“The temptations are very difficult to overcome. You can’t suddenly switch meaning, purpose and connection on with a tap,” he said.
FOG OF WAR
Among gaming circles, the risks and signs of addiction are no big secret. And gamers themselves typically do not deny the facts: Addiction is common and is on the rise.
“Every gamer knows someone who games too much. It might even be themselves,” Adair said.
Nopparut Hempamorn is a serious gamer – and a talented one. The 22-year-old is currently ranked eleventh in the world at Tekken 7, a fighting video game and long-running franchise. Book, as he is known, travels overseas regularly to participate in tournaments with significant prize money and is often sponsored to appear.
He feels that his own gaming habits are now under control but remembers days when the situation was different, of hours and hours standing in arcades and department stores until they closed, leaving him to beg for more time.
“Sometimes because the game was so fun, it made me forget everything. And when you are so deep into the game, you don’t even drink. I didn’t feel the need to go to the toilet. And I didn’t even feel hungry.
“I think it’s an addiction.”
His reasoning for playing so obsessively is similar to Adair’s, and undoubtedly millions of others. Gaming provided an escape, even if it still left him lonely.
“I don’t have a lot of friends and I am not good at socialising. I feel that I struggle to make friends and to make contact. So, I chose to play games so that I can play alone because at the end of the day, it’s all about me playing.”
He says it is common to see his competitors battling with mental health issues or failing to see to the risks of their behaviour. He describes other players with “crazy eyes” or “yelling loudly”.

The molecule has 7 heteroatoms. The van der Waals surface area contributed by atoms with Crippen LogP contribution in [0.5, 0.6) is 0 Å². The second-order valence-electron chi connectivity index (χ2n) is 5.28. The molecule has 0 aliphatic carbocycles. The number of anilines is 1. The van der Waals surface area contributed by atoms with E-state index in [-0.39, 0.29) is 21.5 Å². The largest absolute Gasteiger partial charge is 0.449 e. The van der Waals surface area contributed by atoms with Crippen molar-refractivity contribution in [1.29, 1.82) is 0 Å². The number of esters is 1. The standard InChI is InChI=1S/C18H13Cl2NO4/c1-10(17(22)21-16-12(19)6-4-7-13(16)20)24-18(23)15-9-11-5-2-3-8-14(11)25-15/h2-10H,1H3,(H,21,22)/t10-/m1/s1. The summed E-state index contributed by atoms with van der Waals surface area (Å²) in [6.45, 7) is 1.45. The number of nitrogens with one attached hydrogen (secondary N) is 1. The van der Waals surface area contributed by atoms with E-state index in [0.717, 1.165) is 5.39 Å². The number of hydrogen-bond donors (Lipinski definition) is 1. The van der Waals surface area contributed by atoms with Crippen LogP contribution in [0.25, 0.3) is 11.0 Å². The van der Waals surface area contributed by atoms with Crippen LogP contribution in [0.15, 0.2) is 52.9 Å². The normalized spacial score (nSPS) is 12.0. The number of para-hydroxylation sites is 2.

For most Thais though, seeking treatment first means acceptance, and then relying on the public health system, in which the notion of treating video game disorder is still not fully understood. Dr Yongyud says the country has a strong program for drug rehabilitation and those resources should be tapped to tackle the rising wave of gaming addictions.
He says it was “astonishing” when esports were recognised by the Thai government and he has called on a review of that decision. He also wants to see the gaming industry take a greater responsibility over harm prevention.
He has been labelled a “dinosaur” by netizens over his calls to regulate the industry but rejects notions his department is set on trying to ban video games or their competitions.
“Blaming us is a warning sign that we need to make young people and parents understand,” Dr Yongyud said.
“It’s the same situation as the control of alcohol and tobacco. They are not outlawed, so everyone can still use them. But we control the advertising, we control the price and so on. And we should have a sin tax so 2 percent of the revenue must go to organisations that control the negative impacts.”
At a time of great upheaval on the economic side of the gaming industry, experts say it is proving difficult to keep up with changes.
Monster global sensations like the online game Fortnite have seemingly forever changed the business models of developers. Its creators have been aggressive in integrating the ability to make purchases within the game, triggering something akin to “sneaker culture”, according to Adair.
More than 200 million players are registered for Fortnite, and many of them children obsessed with keeping up with cosmetic changes in the game, such as character’s outfits, equipment and dances, which come at the cost of real dollars.
The game generated about US$2.4 billion in digital revenue in 2018, according to SuperData research, the most annual revenue of any game in history.